Triumph meets tragedy in climax to Breeders' Cup

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Írad Ortiz Jr. celebrated his victory on Vino Rosso on Saturday in the Breeders’ Cup Classic at Santa Anita. (Alex Evers/Eclipse Sportswire photo courtesy of Breeders’ Cup)

Arcadia, Calif.

 

Todd Pletcher’s first Breeders’ Cup Classic win came Saturday.

 

So did Írad Ortiz Jr.’s biggest day as a jockey. That also happened Saturday.

 

And so did Bricks And Mortar’s valedictory win to clinch Horse of the Year. That was Saturday.

 

But so, too, was the breakdown and subsequent death of Mongolian Groom. After the final turn of the final race of what had been a beautiful two days in southern California – a nearly perfect celebration of horse racing – a cursed truth came back to rear its ugly head at Santa Anita.

 

And so the postscript to the 36th Breeders’ Cup is complicated. For those immersed in racing – and numb to what the 37th racehorse death here since Christmas – Vino Rosso’s victory in the $6 million Classic and Bricks And Mortar’s in the $4 million Turf were the big stories. And since he rode both of them, Ortiz may have been the biggest of all.

 

“I am blessed,” said Ortiz, 27, who was the winning jockey in four of the 14 Breeders’ Cup races the past two days. “Thank God for everything, keeping me in one piece, keeping me healthy. I really work to do what I love to do, and that is riding horses.”

 

In the case of Vino Rosso (9-2), it was a case of redemption and validation. Redemption for his controversial disqualification from an apparent victory five weeks ago in the Jockey Club Gold Cup at Saratoga. Validation for having been shipped here in May to win the Gold Cup at Santa Anita, his most recent victory before Saturday.

 

“As much as getting him out over the track, it gave us confidence that the horse handled the track,” said Pletcher, who got his 11th Breeders’ Cup victory but his first in 13 tries in the Classic. “We knew he’d love a mile-and-a-quarter. We had a blueprint in place that worked, so we tried to follow that pattern exactly. We did. And the horse was crawling out of his skin, literally.”

 

A 4-year-old sired by 2007 Classic winner Curlin, Vino Rosso took the lead passing the eighth pole. With Ortiz using a left-handed crop, he drew away to win by 4¼ lengths over pace-chasing favorite McKinzie (5-2). Higher Power (9-1) was another 4¼ lengths behind in third. The winning time was 2:02.80 on a fast but deep, in-the-name-of-safety dirt track that produced slow times throughout the two days of the Breeders’ Cup.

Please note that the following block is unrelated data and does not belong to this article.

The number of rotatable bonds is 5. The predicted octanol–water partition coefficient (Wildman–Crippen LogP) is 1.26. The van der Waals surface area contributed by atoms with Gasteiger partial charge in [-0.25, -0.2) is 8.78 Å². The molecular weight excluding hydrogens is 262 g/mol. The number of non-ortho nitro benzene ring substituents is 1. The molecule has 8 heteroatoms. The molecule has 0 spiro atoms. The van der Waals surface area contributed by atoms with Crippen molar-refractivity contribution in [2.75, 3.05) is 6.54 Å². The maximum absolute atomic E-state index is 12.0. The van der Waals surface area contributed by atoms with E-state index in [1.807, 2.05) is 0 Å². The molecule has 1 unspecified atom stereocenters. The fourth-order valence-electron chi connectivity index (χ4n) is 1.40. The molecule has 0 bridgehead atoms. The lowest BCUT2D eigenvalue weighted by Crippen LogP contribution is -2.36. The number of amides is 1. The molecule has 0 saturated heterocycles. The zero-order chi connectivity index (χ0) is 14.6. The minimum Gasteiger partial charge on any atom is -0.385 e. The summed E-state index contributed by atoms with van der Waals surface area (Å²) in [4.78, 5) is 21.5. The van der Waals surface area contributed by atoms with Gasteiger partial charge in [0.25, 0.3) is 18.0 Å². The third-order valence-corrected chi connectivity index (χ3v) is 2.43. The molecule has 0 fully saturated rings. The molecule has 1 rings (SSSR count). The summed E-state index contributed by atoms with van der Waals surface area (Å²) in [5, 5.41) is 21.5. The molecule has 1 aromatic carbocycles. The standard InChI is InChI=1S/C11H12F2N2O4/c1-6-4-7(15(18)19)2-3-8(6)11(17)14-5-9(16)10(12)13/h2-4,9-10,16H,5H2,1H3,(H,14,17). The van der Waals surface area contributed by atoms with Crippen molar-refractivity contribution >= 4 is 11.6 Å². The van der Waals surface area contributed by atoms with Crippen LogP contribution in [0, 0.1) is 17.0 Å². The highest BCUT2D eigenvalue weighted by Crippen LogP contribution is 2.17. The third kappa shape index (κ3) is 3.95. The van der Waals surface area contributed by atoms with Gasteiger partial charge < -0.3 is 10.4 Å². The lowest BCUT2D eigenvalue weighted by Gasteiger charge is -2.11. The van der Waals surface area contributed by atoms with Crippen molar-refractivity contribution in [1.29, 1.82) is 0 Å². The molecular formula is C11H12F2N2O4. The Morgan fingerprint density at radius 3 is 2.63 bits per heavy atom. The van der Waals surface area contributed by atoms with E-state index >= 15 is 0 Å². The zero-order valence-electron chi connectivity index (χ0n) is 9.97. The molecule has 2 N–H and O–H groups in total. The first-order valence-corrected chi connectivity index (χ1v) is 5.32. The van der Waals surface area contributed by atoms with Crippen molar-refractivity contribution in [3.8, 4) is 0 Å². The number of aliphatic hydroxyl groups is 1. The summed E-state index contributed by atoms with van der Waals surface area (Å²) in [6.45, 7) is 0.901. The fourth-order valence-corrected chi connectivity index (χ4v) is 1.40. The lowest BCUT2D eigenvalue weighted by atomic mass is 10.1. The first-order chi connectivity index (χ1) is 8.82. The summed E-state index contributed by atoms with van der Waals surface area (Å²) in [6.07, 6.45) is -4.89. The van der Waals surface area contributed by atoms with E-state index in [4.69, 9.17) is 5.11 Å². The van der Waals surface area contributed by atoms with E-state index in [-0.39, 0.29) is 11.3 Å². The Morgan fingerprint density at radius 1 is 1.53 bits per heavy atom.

Ortiz’s win in the Turf aboard Bricks And Mortar (1-1) was more widely expected. Never more than 2¾ lengths behind at any call, the 5-year-old sired by Giant’s Causeway went from fifth at the top of the stretch to what seemed to be an inevitable lead in the final strides, passing second-place long shot United (51-1) to win by a head. Anthony Van Dyck (5-1) finished third to leave European horses with only one win out of the seven Breeders’ Cup races on their pet grass surface.

 

Bricks And Mortar went 6-for-6 in 2019 and 11-for-13 in a career that was interrupted almost all of 2018 because of a ligament injury. Now he is expected to be anointed America’s best in the year-end Eclipse Awards on his way to stud in Japan with his new owners at Shadai Stallion Station.

 

“We never had a Horse of the Year,” said Brown, whose three victories this year brought his career total to 15, tied with Bob Baffert for second behind D. Wayne Lukas’s 20 Breeders’ Cup wins. “If he’s fortunate enough to get that award and for his body of work and for what he’s overcome, all those things go into putting right at the top as the best we have ever had.”

 

Unfortunately, the celebrations were muted after Mongolian Groom broke down. He was coming off the final turn and appeared to be changing leads under the right-handed urging from Ábel Cedillo when his left hind ankle gave way. The euthanasia of the 4-year-old gelding was announced about two hours after the race in a statement from the Breeders’ Cup.

 

“The death of Mongolian Groom is a loss to the entire horse-racing community,” the statement said. “The Breeders’ Cup has engaged world-renowned veterinarian Dr. Larry Bramlage to conduct an independent evaluation.”

 

So the sigh heard at the end of the Breeders’ Cup was not of relief as hoped but, instead, of resignation. And with just one more day of racing left before Santa Anita closes shop until Dec. 26, who knows how the fallout will impact the sport.

 

Saturday’s other Breeders’ Cup races

 

Distaff. She seems to win everything but the Breeders’ Cup. For the second year in a row Midnight Bisou (1-1) found it to be her Waterloo. Her valiant, late move for the lead was plenty valiant, but it proved to be too late. Blue Point (8-1) made her charge from mid-pack and held on for a 1½-length win in the 1⅛-mile, $2 million Distaff. Front-running Serengeti Empress (10-1) faded to third. Joe Bravo rode the victory, his first in the Breeders’ Cup after 21 losses, and the first in three tries since 2010 for trainer Ignacio Correas, who, like Blue Point 5½ years ago, was born in Argentina. The winning time was 1:50.50, the slowest in eight years.